I still need a larger powerboat for my day-to-day life in these little islands, and also plan to pick up a Hobie 16 or the equivalent just to play with. Meantime, I am researching the local marinas, the one shipyard, and keeping my eye open for that acceptable boat. I think this all takes a huge amount of patience and time to put together. I can see the potential traps of rushing into spending that kind of money on a boat, without knowing everything I can know. For example, I wouldnt have even thought of hiring a survey six months ago. i would have just gone over a boat myself, and plunked down a hundred grand. Not now.

inboard, outboard, rig, sails, keels vs. boards, galley up/down, solar/genny, solid FRP or cores, folding props, etc etc. Theres a lot involved.
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Old 28-10-2006, 09:10   #56
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I turn lemons into lemon aide. Having a marine business helps with expenses, discounts, and write offs too.

1st non trailerable boat. 1980 Hunter 30, It sank in fresh water. Bought for 9k, after another 5is K in rehab and 3 years sold it for 21k.
next
1980 Cheoy Lee 38, sank in fresh water, bought for 35k, 2-3k in rehab and 2 years sold for 42k.
current
1989 SeaRay 340 Sundancer, sank in fresh water. Bought and floating for 15k. I plan another 60k in rehab including a diesel conversion (60k) and selling it in 5 years for around 120-150k
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Old 28-10-2006, 09:38   #57
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I used to do that with motorcycles. Buy a basket case and rebuild it, sell for a profit, and buy another, better, basket case.
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Old 28-10-2006, 12:41   #58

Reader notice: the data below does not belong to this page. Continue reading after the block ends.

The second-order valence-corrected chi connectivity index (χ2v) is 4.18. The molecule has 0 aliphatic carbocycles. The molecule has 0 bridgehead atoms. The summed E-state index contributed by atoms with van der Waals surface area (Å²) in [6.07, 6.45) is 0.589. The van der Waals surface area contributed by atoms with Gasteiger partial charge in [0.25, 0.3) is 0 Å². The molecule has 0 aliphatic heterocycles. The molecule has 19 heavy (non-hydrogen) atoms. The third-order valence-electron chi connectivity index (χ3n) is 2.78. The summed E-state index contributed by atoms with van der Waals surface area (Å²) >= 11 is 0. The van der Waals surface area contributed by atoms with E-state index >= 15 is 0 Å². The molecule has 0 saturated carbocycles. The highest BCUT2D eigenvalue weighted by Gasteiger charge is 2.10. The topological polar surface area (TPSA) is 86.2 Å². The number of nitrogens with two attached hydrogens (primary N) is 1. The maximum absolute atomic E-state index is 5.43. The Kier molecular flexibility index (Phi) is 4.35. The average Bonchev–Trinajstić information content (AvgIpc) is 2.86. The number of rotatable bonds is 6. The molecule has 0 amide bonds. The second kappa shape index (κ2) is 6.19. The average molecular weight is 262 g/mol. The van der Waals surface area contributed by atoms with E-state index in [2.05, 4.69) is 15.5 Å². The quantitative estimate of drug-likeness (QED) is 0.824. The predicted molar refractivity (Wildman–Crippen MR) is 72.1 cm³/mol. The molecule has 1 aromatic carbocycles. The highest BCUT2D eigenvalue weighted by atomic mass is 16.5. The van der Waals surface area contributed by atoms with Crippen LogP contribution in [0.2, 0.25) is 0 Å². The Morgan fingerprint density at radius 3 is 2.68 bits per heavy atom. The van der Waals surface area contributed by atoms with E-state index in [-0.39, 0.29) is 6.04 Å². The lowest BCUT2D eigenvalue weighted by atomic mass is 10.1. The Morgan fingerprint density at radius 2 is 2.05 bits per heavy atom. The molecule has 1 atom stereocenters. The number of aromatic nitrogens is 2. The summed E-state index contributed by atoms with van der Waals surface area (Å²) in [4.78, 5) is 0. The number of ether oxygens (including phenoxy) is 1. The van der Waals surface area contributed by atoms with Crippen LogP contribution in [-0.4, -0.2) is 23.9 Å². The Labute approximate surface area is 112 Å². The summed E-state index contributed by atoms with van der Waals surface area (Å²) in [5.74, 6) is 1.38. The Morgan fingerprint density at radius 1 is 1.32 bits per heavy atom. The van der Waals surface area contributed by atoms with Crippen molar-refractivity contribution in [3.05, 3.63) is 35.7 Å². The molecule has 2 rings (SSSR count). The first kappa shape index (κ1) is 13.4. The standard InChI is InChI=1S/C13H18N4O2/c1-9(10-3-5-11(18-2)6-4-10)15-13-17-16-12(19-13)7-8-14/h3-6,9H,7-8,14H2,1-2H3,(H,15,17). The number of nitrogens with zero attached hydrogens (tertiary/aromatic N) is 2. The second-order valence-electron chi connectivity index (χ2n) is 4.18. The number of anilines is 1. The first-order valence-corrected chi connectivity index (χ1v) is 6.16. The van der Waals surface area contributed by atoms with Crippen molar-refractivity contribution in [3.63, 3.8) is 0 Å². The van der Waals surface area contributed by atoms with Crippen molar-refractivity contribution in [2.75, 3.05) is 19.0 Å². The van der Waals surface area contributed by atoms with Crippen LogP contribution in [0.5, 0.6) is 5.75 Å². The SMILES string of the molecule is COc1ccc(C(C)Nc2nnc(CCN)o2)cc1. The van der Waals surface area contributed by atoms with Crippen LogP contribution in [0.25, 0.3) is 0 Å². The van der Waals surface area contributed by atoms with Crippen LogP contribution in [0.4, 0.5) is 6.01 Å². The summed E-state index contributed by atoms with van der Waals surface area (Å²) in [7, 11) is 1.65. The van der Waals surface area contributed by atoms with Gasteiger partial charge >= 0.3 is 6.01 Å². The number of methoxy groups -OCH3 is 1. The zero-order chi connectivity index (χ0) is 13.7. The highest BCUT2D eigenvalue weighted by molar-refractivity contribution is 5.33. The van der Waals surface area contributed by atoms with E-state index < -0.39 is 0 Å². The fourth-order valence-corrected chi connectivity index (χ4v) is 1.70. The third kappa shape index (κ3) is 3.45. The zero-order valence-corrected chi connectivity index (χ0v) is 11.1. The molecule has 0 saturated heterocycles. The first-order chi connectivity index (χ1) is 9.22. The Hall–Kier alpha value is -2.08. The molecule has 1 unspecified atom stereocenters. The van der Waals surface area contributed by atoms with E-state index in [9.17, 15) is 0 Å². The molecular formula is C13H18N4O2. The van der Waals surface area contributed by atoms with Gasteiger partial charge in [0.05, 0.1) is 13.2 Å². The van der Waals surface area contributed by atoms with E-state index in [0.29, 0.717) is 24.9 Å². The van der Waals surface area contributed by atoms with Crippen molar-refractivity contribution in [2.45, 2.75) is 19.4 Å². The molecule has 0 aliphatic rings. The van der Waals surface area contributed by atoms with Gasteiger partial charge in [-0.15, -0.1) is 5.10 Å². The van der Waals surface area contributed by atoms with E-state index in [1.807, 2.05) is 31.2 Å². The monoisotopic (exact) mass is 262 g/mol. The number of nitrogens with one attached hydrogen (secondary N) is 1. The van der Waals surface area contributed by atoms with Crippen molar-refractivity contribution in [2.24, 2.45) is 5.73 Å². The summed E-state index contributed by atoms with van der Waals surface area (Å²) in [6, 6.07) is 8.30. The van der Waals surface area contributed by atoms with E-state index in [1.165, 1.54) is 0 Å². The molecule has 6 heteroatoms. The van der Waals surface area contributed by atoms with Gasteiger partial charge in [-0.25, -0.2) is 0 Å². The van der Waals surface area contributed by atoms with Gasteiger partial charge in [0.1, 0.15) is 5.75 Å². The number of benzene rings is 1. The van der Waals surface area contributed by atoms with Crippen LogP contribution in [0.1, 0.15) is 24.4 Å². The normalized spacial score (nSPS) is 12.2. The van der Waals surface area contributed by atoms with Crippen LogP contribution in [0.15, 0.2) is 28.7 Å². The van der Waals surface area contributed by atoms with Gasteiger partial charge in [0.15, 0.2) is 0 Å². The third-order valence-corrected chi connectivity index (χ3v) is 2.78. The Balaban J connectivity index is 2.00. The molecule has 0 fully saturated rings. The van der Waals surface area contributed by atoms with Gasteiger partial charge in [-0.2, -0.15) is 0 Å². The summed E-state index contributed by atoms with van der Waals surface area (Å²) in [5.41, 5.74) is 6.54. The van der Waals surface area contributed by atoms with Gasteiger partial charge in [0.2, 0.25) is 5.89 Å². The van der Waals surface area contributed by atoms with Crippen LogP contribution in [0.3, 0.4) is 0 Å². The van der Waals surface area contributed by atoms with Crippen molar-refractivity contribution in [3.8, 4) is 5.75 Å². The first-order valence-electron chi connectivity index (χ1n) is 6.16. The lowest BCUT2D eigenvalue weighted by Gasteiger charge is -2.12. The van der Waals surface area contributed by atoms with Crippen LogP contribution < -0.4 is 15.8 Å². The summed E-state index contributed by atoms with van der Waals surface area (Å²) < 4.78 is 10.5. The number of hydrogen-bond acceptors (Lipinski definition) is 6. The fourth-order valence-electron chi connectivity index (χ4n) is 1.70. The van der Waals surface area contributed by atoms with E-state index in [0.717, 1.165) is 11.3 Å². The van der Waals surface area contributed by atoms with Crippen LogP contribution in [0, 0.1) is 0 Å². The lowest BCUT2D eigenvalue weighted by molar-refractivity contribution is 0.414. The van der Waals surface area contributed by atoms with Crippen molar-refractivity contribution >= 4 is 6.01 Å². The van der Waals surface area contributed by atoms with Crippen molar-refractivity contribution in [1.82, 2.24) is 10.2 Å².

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Pat! can't you see a pattern there mate? Boats seem to sink in fresh water. Stay away from fresh water.:-)
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Old 28-10-2006, 12:57   #59
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Quote:
Originally Posted by Alan Wheeler
Pat! can't you see a pattern there mate? Boats seem to sink in fresh water. Stay away from fresh water.:-)
Alan,
my brother from another mother, I'd like to extend an invitation to join our little yacht club.

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Old 29-10-2006, 00:54   #60
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How do I pay for my boat? One word - OVER TIME. I worked all the extra shifts that I could for about two years (and in the medical field there are plenty of OT shifts available). I have been very fortunate with the job thing since. After I got the boat home I was offered a "weekend-shift" job that pays as much as my prior full-time job but I only work two (yes TWO!) day a week. There are some drawbacks to working every Friday and Saturday but I choose to look at the bright side. I am on the water when all the crowds are at work. I have the waterways, and the dive sites, and the fishing spots, and the anchorages practically to myself while most of you guys are crunching numbers and typing away at keyboards during the week. I will keep the seat warm for you...